Recipe by Bone Man
This is a great recipe for freshwater fish species, most of which feature a more delicate flesh than saltwater varieties. You can use any white fish filets that you have but this recipe works the very best with walleye. This is also a great recipe for those who are just beginning to experiment with freshwater and saltwater fish cooking because I have been very detailed in writing out the instructions. I recommend that newer cooks read the recipe all the way through and come to a thorough understanding of it prior to commencing the recipe. This fish entrée is light, healthy and boasts a crunchy coating on the presentation side. Diners should have both lemon wedges (plate garnish) and malt vinegar available at the table for seasoning.
- 2 large fish fillets, preferably walleye (or other fish filets)
- 4 cups corn flakes, crushed
- 3 tablespoons fresh parsley (I prefer the bushy type to the flat-leaved parsley for this recipe but either will do.)
- 2 cups all-purpose flour
- 1 teaspoon table salt
- 2 teaspoons butter
- 1 cup whole milk
- 2 large eggs
- 4 lemon wedges
Directions See How It's Made
- If the filets still have the skin on, it needs to be removed with a very sharp fileting knife -- it's easiest to do this with the skin side down on the cutting board. About three inches from the small end of the fish, pierce the knife through the filet near the skin and with the knife blade aimed toward the small end of the filet. Then (keeping the knife close to the skin and while holding the large end in place) slowly run the knife toward the rear of the fish. Once this is done, hold the freed end of the skin with your fingers and filet off the skin in the opposite direction (still with the skin side down.) You can trim off any little pieces of skin (after the filet has been flipped skin side up) which remain attached once the bulk of the skin has been released from the filet.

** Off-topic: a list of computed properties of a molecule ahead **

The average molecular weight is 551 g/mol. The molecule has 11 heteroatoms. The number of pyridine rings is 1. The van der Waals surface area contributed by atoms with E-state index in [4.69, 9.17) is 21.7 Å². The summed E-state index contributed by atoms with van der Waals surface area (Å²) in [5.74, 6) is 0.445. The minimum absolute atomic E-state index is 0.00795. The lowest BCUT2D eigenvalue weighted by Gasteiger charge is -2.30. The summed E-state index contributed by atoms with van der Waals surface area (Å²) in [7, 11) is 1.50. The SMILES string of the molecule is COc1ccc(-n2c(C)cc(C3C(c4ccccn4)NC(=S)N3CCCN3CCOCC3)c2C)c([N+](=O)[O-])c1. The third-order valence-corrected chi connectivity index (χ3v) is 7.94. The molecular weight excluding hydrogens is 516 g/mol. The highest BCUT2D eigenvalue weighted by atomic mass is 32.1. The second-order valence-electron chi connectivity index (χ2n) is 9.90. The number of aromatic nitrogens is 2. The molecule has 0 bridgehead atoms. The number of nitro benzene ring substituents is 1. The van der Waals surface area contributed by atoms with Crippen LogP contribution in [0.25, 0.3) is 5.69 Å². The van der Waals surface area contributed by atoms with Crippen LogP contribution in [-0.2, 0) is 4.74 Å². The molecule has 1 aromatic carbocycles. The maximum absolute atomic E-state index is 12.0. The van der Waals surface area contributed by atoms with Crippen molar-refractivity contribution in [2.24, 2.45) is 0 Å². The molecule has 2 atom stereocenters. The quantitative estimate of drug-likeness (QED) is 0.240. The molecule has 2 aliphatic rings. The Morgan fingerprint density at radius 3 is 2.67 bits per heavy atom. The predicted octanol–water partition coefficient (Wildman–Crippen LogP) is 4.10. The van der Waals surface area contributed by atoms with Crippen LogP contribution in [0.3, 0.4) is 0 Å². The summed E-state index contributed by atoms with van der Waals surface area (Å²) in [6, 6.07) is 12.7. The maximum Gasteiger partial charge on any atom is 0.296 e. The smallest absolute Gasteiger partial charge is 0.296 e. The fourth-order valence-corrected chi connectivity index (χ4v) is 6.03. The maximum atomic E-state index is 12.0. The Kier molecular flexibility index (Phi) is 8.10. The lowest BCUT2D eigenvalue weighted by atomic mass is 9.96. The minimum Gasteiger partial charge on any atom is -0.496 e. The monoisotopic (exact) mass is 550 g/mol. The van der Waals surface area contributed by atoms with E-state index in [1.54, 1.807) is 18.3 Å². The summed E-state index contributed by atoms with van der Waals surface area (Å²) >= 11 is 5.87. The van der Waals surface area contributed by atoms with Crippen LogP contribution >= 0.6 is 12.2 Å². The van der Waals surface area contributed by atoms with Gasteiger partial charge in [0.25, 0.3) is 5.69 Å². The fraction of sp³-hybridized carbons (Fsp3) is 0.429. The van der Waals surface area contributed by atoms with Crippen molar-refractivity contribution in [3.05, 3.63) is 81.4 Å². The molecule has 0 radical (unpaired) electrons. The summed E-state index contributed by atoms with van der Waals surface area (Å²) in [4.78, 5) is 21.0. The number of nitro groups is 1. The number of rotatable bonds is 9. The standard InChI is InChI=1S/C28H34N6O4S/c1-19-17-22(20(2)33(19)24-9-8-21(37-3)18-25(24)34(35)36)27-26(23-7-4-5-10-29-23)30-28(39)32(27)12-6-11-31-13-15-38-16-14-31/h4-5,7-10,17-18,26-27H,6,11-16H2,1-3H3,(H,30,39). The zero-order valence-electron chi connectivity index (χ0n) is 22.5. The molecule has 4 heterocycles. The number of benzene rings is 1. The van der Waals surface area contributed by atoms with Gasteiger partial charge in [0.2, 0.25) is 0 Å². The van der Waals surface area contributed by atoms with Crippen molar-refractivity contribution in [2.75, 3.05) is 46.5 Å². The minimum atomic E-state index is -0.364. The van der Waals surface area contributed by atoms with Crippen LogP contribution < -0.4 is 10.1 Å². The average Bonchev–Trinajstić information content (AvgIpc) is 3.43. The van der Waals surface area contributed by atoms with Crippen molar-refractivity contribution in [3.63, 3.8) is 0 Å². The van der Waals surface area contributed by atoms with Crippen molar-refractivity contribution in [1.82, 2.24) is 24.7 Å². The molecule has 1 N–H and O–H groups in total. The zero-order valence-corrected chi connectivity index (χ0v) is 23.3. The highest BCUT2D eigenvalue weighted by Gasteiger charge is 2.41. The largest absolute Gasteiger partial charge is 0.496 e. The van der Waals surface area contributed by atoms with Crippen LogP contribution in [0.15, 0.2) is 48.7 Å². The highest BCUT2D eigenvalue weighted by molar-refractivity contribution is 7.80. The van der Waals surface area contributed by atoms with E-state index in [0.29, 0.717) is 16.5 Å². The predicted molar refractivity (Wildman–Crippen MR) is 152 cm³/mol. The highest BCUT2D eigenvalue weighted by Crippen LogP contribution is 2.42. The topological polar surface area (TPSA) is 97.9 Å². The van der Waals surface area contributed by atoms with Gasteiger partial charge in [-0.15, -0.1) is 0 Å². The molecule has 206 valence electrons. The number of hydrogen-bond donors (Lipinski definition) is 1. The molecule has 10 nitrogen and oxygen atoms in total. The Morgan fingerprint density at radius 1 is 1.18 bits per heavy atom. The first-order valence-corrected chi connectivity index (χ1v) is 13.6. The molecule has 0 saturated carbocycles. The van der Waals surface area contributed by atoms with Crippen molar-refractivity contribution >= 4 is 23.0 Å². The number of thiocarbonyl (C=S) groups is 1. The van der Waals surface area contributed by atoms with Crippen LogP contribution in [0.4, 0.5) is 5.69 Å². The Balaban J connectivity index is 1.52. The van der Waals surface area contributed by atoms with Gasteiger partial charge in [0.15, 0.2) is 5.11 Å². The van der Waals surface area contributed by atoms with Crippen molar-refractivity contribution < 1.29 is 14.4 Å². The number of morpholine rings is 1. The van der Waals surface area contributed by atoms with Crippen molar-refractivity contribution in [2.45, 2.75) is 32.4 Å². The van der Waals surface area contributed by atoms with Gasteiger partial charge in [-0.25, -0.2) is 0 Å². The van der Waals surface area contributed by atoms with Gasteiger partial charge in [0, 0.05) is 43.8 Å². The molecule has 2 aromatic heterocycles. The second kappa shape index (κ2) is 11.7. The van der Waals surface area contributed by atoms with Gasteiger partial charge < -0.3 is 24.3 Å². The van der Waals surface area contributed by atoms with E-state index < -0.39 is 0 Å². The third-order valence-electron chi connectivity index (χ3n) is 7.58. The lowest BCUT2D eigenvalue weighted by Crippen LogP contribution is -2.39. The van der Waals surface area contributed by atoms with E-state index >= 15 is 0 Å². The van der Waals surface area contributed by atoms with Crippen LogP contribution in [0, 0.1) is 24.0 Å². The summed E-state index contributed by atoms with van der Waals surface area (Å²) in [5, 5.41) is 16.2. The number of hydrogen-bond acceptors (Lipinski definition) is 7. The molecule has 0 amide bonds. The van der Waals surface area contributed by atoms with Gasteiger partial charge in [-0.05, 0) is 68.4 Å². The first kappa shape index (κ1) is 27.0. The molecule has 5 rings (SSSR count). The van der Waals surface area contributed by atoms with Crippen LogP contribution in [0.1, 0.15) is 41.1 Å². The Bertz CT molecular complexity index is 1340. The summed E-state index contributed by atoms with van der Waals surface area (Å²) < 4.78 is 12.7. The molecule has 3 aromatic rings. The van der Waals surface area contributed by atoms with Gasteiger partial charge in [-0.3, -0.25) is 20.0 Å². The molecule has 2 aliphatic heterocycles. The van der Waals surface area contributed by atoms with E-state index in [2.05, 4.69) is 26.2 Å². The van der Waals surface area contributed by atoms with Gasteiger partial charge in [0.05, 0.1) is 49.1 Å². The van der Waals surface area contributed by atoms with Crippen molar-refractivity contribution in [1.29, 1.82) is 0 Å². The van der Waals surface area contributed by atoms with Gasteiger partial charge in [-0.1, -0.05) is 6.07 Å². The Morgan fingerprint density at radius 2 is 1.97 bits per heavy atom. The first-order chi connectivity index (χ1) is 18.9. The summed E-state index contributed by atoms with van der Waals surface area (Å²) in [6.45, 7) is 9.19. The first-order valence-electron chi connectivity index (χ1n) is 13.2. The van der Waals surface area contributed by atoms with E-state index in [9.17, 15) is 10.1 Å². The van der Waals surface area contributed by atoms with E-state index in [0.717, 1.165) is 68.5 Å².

- Wipe the filets completely dry with paper towels and set them aside on a sheet of either wax paper or parchment paper. Mix the salt in with the flour and then pour the blend on to a plate or platter and "dust" each filet in it until it is completely coated. Shake off any excess flour and lay the fish back on the wax paper. Allow the filets to rest for 30 minutes (the flour coating seals in the juices and prevents the corn flake coating from falling off or getting mushy.).
- Preheat the oven to 375-degrees F.
- In a shallow, long dish (a small casserole dish is good), break in the eggs and whisk them for a few seconds and then add in the milk and continue to whisk until it is well-blended.
- Dry the parsley sprigs with paper towels until all excess moisture is removed and then add them to the cornflakes. Pulse the cornflake mix a few times in a food processor until the largest flakes are smaller in diameter than a pencil eraser. (You could crush the flakes by hand and chop the parsley separately, adding it in with the cornflakes after the fact.) Pour the cornflake blend out on a large plate or platter.
- Spray a casserole dish (which is at least as long as the filets) with the cooking spray.
- Handle the filets one at a time. Dip the first one in the egg blend, coating it entirely, and then hold it over the dish to allow any excess liquid to drain off. Then lay the filet across the cornflake blend and allow it to get coated. Flip it over to coat the second side and then transfer it to the sprayed casserole dish. Repeat this process with the second filet.
- On the middle oven rack, bake the fish for 25 minutes if the filets are large ones, (e.g., 10-12 inches long -- if your filets are smaller, cut the time back to 20 minutes and check them for doneness prior to serving. If you are using catfish filets then you'll note that they are very thick and may require up to 35-40 minutes baking time.).
- After removing the filets from the oven, check for doneness by cutting into the thick end of the fish with a small knife -- the fish should be white, flakey, and juicy.
- Prior to serving, dot each filet with butter and allow it to melt which should take about three minutes. Use one or more large spatulas to keep the filet in one piece when plating it. Only the top of the filet (the presentation side) will have the crunchy coating but if you want both sides to be crunchy then you'll need to use a wire rack in the bottom of your baking dish for the filets to lie on. If you use a wire rack, be sure that it is sprayed with cooking spray prior to baking the fish.
- Once the fish is plated, garnish the plate with the lemon wedges.
- Serve the fish with malt vinegar available at the table. Wine recommendation: (Italian) Pinot Grigio.